The viruses that cause measles, polio, herpes and the common cold are being genetically engineered to fight certain aggressive cancers.

VIRUSES CAN UNDOUBTEDLY be very dangerous, but while they are well known to cause devastating illnesses, a wide variety of them – including measles, polio, herpes and the adenovirus – have recently been used to treat cancer, especially aggressive types. Oncolytic virotherapy is an emerging treatment, with major institutions investing research and time into fine-tuning this therapy.

In 2015, researchers at the MD Anderson Cancer Center at the University of Texas genetically modified the adenovirus, which can cause the common cold, to help treat Glioblastoma Multiforme, a very aggressive brain tumor. Malignant gliomas are both the most common and most lethal type of central nervous system tumors, with glioblastoma being the most aggressive subtype. The current standard of care involves a combination of surgery, radiation and chemotherapy, but even with this treatment these tumors remain incredibly fatal, and after second-line therapy there is currently no standard of care.

How are viruses being used to fight cancer?

The virus is engineered to leave healthy tissue cells alone and target proteins that exist only in the cancer cells. Once the virus detects the particular protein, it replicates continuously until it fills the cancer cells and causes it to explode. After the cancer cell bursts, the unleashed viruses find their way to other cancer cells and the process continues. If the cancer comes back, the virus will recognize it and attack it. In another approach, once the immune system has encountered the engineered virus, it can identify cancer cells that contain the modified virus and destroy them – that is, a cancer cell that was initially able to escape detection by the immune system can now be recognized and eliminated.

What viruses are being used to help treat cancer?

Duke University has used an oncolytic virus to treat Glioblastoma Multiforme by inserting a live, genetically modified polio virus into brain tumors via a catheter. The adapted virus, without the part that causes the viral disease, penetrates the cancer cells and spark an immune response to attack the cancer cells. The rate of overall survival of patients treated with this at 24 months was 21%, compared to 4% in the general population group.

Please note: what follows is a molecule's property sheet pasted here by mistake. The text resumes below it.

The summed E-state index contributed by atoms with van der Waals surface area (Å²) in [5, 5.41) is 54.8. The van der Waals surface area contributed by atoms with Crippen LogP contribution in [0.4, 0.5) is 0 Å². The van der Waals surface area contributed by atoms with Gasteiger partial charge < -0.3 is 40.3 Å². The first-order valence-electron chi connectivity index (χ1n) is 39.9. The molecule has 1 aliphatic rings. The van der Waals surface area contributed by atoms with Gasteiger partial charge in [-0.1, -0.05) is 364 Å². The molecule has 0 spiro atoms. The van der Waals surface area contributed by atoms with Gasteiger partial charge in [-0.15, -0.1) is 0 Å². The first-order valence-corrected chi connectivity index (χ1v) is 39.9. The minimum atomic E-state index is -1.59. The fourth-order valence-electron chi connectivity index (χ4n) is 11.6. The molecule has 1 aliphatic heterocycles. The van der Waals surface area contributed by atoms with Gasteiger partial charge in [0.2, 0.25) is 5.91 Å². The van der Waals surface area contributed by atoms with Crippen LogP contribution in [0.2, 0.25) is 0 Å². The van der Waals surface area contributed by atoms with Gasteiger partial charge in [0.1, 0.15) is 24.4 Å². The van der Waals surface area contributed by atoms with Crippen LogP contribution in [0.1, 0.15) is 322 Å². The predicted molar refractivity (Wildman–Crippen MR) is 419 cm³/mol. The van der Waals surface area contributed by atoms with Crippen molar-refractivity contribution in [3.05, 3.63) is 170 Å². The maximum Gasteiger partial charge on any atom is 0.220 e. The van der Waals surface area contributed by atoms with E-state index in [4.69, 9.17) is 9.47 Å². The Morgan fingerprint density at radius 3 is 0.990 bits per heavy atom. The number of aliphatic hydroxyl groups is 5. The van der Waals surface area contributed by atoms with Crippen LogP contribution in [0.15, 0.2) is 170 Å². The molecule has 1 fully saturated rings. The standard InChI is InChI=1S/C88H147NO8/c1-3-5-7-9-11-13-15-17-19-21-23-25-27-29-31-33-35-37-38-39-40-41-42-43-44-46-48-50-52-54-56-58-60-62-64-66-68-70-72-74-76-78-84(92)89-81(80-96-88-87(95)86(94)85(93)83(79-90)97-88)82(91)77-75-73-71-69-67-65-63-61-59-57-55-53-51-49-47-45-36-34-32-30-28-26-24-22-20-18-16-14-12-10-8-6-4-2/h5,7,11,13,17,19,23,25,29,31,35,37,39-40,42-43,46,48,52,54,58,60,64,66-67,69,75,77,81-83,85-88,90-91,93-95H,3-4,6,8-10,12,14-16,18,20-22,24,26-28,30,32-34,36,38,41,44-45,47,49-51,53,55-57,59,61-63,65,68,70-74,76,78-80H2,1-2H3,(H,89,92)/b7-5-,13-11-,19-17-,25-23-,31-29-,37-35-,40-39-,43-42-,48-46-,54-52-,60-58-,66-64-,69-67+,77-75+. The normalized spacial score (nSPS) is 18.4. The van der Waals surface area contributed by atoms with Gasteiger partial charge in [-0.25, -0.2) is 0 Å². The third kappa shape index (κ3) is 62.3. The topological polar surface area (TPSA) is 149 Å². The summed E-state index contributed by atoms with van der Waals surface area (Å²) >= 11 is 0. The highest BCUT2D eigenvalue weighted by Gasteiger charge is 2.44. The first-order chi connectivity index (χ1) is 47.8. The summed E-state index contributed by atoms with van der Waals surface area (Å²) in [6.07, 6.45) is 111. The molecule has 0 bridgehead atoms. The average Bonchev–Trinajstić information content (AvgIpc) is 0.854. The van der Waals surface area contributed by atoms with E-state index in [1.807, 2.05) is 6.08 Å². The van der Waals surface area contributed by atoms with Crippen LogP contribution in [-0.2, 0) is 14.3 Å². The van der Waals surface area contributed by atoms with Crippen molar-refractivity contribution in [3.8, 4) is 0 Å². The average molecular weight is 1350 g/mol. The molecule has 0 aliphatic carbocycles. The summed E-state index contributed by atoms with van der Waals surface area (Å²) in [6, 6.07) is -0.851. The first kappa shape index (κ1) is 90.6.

The herpes virus Talimogene Laherparepvec (also known as TVEC) is used to treat melanoma and is currently FDA approved. It is genetically engineered to help shrink the tumor and then activate the immune system to continue to recognize and destroy cancer cells. Unlike other cancer treatments that use viruses, this oncolytic virus is genetically engineered to includegranulocyte-macrophage colony-stimulating factor to help draw immune cells to the tumor. This can further enhance the response of our immune system to fight these once unrecognizable cells.

Most recently a strain of the common cold virus, cocksackie virus (CVA21), has been used to attack and kill bladder cancer cells by triggering a protein that triggers an immune response. In a study, 15 patients at the University of Surrey in England were given the cocksackie virus one week prior to surgery through a catheter. When the tumor samples were analyzed after surgery there was evidence that the virus had targeted and killed some of the bladder cancer cells in all 15 of the patients, with no significant side effects. Once those cancer cells had died, the virus then infiltrated and attacked other cancer cells, leaving the healthy ones intact.

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